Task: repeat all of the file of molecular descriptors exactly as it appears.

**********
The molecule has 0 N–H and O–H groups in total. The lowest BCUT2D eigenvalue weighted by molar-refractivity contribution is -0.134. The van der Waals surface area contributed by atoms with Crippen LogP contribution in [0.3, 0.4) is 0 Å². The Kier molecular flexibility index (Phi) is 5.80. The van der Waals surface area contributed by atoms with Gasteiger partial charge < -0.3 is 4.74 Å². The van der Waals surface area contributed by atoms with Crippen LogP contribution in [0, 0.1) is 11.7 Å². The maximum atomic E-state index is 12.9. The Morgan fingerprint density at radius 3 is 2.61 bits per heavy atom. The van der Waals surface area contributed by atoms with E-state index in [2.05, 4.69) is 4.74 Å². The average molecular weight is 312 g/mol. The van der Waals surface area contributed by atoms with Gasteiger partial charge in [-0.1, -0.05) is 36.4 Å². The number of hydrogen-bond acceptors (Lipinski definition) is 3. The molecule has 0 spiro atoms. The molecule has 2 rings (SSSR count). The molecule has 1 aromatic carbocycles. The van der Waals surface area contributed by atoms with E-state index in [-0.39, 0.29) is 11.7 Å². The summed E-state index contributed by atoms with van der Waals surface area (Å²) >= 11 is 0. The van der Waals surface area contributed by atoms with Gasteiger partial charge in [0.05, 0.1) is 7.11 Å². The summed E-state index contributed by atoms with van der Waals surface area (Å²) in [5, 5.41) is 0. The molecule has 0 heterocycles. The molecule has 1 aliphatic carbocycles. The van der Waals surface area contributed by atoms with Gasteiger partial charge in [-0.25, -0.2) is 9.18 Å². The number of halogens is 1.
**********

The molecule has 0 N–H and O–H groups in total. The lowest BCUT2D eigenvalue weighted by molar-refractivity contribution is -0.134. The van der Waals surface area contributed by atoms with Crippen LogP contribution in [0.3, 0.4) is 0 Å². The Kier molecular flexibility index (Phi) is 5.80. The van der Waals surface area contributed by atoms with Gasteiger partial charge < -0.3 is 4.74 Å². The van der Waals surface area contributed by atoms with Crippen LogP contribution in [0, 0.1) is 11.7 Å². The maximum atomic E-state index is 12.9. The Morgan fingerprint density at radius 3 is 2.61 bits per heavy atom. The van der Waals surface area contributed by atoms with E-state index in [2.05, 4.69) is 4.74 Å². The average molecular weight is 312 g/mol. The van der Waals surface area contributed by atoms with Gasteiger partial charge in [-0.1, -0.05) is 36.4 Å². The number of hydrogen-bond acceptors (Lipinski definition) is 3. The molecule has 0 spiro atoms. The molecule has 2 rings (SSSR count). The molecule has 1 aromatic carbocycles. The van der Waals surface area contributed by atoms with E-state index in [-0.39, 0.29) is 11.7 Å². The summed E-state index contributed by atoms with van der Waals surface area (Å²) >= 11 is 0. The van der Waals surface area contributed by atoms with Gasteiger partial charge in [0.05, 0.1) is 7.11 Å². The summed E-state index contributed by atoms with van der Waals surface area (Å²) in [5, 5.41) is 0. The molecule has 0 heterocycles. The molecule has 1 aliphatic carbocycles. The van der Waals surface area contributed by atoms with Gasteiger partial charge in [-0.25, -0.2) is 9.18 Å². The number of halogens is 1.